Game well in the coming week, and may each pull bring you epic loot.

Sunday, December 14, 2008

A Return to Yore -- of Sorts

I had to attend a commencement ceremony this morning, so I took my Game Boy Advance (the DS batteries were dead) to bide my time awaiting the procession. I dug out my Final Fantasy I & II: Dawn of Souls cartridge for the occasion, based on the logic that I could slap around some random encounters and save when it was time to roll. I have spent most of the rest of the day with the gussied-up version of the title that launched a thousand airships. In the process, I noticed a glaring example of a fact which 'serious' gamers have been lamenting for years: stuff ain't as hard as it used to be.

I plowed through the first half of the Earth Cavern today (I think the statute of limitations on spoilers here expired while I was working on my master's degree), and the dungeon is decidedly less deadly than I recall. Rather than facing flocks of petrifying cockatrices and squads of insta-kill sorcerors (my increased maturity now recognizes those abominations as poorly-masked mind flayers), I fought a small army of divers and sundry snakes, with a few of the sorcerors' weaker antecedents sprinkled into the mix. I also noted that my NES 'default party' of fighter, thief, monk, and red mage were at about level twenty-four; if I recall correctly, the old Nintendo Power strategy guide for the game recommended characters at level twenty-six to tackle the final boss. These levels occurred without a massive amount of grinding on my part, aside from garnering the money for equipment upgrades. A part of me recoiled at the game's re-re-release when I learned the the D&D-inspired spell system had been replaced with a modern mana pool, and this does alter the experience.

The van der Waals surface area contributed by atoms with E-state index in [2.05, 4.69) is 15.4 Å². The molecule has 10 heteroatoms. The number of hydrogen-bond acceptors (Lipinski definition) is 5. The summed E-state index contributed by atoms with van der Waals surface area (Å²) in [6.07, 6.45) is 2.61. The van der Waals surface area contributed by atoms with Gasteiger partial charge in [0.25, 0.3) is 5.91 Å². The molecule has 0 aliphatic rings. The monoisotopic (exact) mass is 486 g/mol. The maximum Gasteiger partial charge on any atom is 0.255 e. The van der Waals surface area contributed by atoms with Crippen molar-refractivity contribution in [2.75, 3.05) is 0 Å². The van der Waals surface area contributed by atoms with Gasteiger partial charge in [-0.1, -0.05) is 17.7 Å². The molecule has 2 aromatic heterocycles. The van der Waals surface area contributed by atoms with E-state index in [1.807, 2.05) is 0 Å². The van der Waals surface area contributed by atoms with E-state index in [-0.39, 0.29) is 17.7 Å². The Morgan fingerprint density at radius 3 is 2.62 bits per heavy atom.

Do these changes 'taint' what my memory considers the elegance of an old favorite? My heart says no, as I still had fun smacking monsters about the face-analogues and neck-analogues. Perhaps I should rephrase the question: is the maintenance of essentially ancient mechanics necessary to enjoy a classic game? Would I forgive a modern title which clings steadfastly to those same ideals of 'challenge?'

Oh, wait -- I already did.

Game well in the days to come, and may you figure out why all the high-level attack spells seemed so much more important back in the day.

Sunday, December 7, 2008

Is Anyone Out There?

On the whole, my experience with video games has usually been an island -- John Donne be darned. As a teenager, I lived too far from most of my friends to regularly engage in gaming sessions; this might explain my bent toward primarily single-player game genres such as role-playing and platforming. By the time I arrived in the waters of college, I had lost interest in most sports titles and nearly any game with a multiplayer component whose name began with something other than Street Fighter.

The advent of the Internet had the potential to shatter my perceptions of my pastime, but that has yet to occur. I dabbled with some online games based on anime series, but my budgetary constraints kept me from ever getting hooked on EverCrack or World of WarMeth. I did buy Guild Wars Factions a couple of years ago, and I enjoyed the game. However, I again ended up spending most of my time in instances alone. The game still resides on my hard drive, sitting next to its sarcastic cousin Dungeon Runners and hoping it sees daylight once more. More than anything else, part of me still lives in my NES mindset.

All that text is a foreword for this; Microsoft is making an attempt at changing my worldview. While I appreciate the effort, the list of games available does not activate my salivary glands. I do not have the cash for Super Street Fighter II Turbo HD Remix at present, despite its wacky trailer videos. Apart from UNO and the free Aegis Wing, I would have to pay for the games to partake of the experience. Had Carcassonne or Undertow (titles, I might add, which were made available to Xbox Live Silver users for free in the past) been part of the deal, they might have seriously piqued my interest. Unless I have missed several free downloads, they are charging players to play games online for free. I guess it is a slick marketing move . . .

Game well this week, and may you always pull a Draw Four when you need it.